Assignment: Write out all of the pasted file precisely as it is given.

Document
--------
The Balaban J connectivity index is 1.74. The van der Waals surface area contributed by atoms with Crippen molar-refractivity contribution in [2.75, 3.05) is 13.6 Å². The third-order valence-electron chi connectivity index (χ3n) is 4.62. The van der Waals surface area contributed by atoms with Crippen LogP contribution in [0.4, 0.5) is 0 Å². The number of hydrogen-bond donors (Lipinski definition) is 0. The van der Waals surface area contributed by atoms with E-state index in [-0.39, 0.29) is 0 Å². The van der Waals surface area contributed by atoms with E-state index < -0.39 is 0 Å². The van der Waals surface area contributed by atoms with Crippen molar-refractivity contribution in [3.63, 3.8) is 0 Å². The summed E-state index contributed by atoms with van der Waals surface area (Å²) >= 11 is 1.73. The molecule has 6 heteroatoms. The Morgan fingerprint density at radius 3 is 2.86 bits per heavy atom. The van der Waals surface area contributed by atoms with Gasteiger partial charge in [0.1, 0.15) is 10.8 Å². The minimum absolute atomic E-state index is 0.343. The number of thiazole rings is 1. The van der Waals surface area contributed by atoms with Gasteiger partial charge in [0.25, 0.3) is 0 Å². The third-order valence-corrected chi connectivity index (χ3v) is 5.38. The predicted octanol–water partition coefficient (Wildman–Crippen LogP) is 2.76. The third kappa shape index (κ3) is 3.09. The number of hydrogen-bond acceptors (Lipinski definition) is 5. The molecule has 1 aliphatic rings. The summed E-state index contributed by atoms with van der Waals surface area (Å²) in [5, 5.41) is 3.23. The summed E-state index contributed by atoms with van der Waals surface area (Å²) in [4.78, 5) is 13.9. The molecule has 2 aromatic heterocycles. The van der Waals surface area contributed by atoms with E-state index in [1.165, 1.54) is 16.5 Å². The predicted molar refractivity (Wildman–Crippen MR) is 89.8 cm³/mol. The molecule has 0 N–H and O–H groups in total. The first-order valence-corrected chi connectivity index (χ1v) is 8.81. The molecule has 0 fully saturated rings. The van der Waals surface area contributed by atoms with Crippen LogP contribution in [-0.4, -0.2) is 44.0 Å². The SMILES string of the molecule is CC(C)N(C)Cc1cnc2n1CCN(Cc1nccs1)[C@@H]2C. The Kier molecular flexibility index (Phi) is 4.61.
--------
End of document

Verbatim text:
The Balaban J connectivity index is 1.74. The van der Waals surface area contributed by atoms with Crippen molar-refractivity contribution in [2.75, 3.05) is 13.6 Å². The third-order valence-electron chi connectivity index (χ3n) is 4.62. The van der Waals surface area contributed by atoms with Crippen LogP contribution in [0.4, 0.5) is 0 Å². The number of hydrogen-bond donors (Lipinski definition) is 0. The van der Waals surface area contributed by atoms with E-state index in [-0.39, 0.29) is 0 Å². The van der Waals surface area contributed by atoms with E-state index < -0.39 is 0 Å². The van der Waals surface area contributed by atoms with Crippen molar-refractivity contribution in [3.63, 3.8) is 0 Å². The summed E-state index contributed by atoms with van der Waals surface area (Å²) >= 11 is 1.73. The molecule has 6 heteroatoms. The Morgan fingerprint density at radius 3 is 2.86 bits per heavy atom. The van der Waals surface area contributed by atoms with Gasteiger partial charge in [0.1, 0.15) is 10.8 Å². The minimum absolute atomic E-state index is 0.343. The number of thiazole rings is 1. The van der Waals surface area contributed by atoms with Gasteiger partial charge in [0.25, 0.3) is 0 Å². The third-order valence-corrected chi connectivity index (χ3v) is 5.38. The predicted octanol–water partition coefficient (Wildman–Crippen LogP) is 2.76. The third kappa shape index (κ3) is 3.09. The number of hydrogen-bond acceptors (Lipinski definition) is 5. The molecule has 1 aliphatic rings. The summed E-state index contributed by atoms with van der Waals surface area (Å²) in [5, 5.41) is 3.23. The summed E-state index contributed by atoms with van der Waals surface area (Å²) in [4.78, 5) is 13.9. The molecule has 2 aromatic heterocycles. The van der Waals surface area contributed by atoms with E-state index in [1.165, 1.54) is 16.5 Å². The predicted molar refractivity (Wildman–Crippen MR) is 89.8 cm³/mol. The molecule has 0 N–H and O–H groups in total. The first-order valence-corrected chi connectivity index (χ1v) is 8.81. The molecule has 0 fully saturated rings. The van der Waals surface area contributed by atoms with Crippen LogP contribution in [-0.4, -0.2) is 44.0 Å². The SMILES string of the molecule is CC(C)N(C)Cc1cnc2n1CCN(Cc1nccs1)[C@@H]2C. The Kier molecular flexibility index (Phi) is 4.61.